Four out of 10 suffer post-holiday stress

2010

If the thought of what's waiting for you at work when you return from your summer holiday is enough to make you wish you hadn't gone away in the first place, then you're not alone.

According to the UK-based Institute of Leadership and Management (ILM), four out of 10 managers return to work more anxious than they were before their break, with the waiting deluge of emails causing the greatest worry.

The ILM's survey of 2,500 managers found that a third of managers work while on annual leave (a surprisingly low figure, if other research is anything to go by), with eight out of 10 of these frequently responding to emails, almost half answering phone calls and one in 10 going into the office.

Fears over job security and the ease of remote working was preventing those respondents from fully switching off during their holidays, with two-thirds admitting to checking their smartphone or PDA device at least once a day while away.

The survey also revealed that workers are taking more time to unwind from work stresses once out of the office. Half the respondents said it took them at least two days into their holiday before they started to feel some relief from the strains of work.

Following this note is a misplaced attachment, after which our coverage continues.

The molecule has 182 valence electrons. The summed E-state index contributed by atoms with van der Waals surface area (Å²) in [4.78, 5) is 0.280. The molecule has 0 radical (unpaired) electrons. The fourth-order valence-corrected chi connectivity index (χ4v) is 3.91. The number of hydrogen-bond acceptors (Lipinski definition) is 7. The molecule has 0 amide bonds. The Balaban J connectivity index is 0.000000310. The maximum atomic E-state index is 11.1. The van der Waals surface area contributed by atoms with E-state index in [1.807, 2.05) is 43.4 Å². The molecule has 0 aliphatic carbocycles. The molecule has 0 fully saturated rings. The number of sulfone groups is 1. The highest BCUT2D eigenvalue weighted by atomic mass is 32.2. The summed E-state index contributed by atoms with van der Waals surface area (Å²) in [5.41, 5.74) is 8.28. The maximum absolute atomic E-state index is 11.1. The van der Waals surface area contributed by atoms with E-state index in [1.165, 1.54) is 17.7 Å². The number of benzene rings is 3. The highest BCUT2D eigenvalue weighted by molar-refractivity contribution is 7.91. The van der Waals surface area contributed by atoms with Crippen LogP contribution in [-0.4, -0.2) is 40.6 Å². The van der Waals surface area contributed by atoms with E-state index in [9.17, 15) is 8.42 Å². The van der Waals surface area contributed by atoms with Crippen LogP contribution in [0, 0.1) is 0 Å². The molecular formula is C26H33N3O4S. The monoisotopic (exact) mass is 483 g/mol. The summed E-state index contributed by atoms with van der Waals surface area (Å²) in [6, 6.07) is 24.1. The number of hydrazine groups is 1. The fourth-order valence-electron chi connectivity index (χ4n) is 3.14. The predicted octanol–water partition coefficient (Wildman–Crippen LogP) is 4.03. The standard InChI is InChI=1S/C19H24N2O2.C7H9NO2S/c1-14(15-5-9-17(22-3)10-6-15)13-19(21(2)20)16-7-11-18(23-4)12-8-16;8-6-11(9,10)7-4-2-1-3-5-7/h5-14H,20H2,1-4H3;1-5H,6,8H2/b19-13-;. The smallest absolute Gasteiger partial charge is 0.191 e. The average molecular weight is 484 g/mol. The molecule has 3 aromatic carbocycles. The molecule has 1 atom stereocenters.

Of course, you need not follow a relaxing holiday with intense stress if you plan accordingly and ease your transition from a holiday state-of-mind to one of working. For example, when you plan your holiday, take time to plan your return. Maybe return from holiday a day or two before you have to return to work. This could help "ease" you into the work schedule and getting back to the grind.

Second, you can start planning your next holiday as soon as you return from this one. It gives you something to work for and something to look forward to. It provides a "light at the end of the tunnel" and may help the return to work seem more bearable.

Third, call a colleague before you come back. While thinking about work when you are on a holiday isn't much fun, getting the low-down on what's happened while you were gone can stave off any potential surprises.

And bring something back from your holiday and keep it on your desk. It can help ease stress and bring back pleasant memories when work starts getting to you.

Finally, a reminder of something Peter Vajda wrote earlier this year:

"Taking time for one's self is a non-negotiable "must" to maintain a healthy mind, body and spirit. It's impossible to run a car engine on all cylinders 24/7, 365. The human body, mind and spirit are no different."

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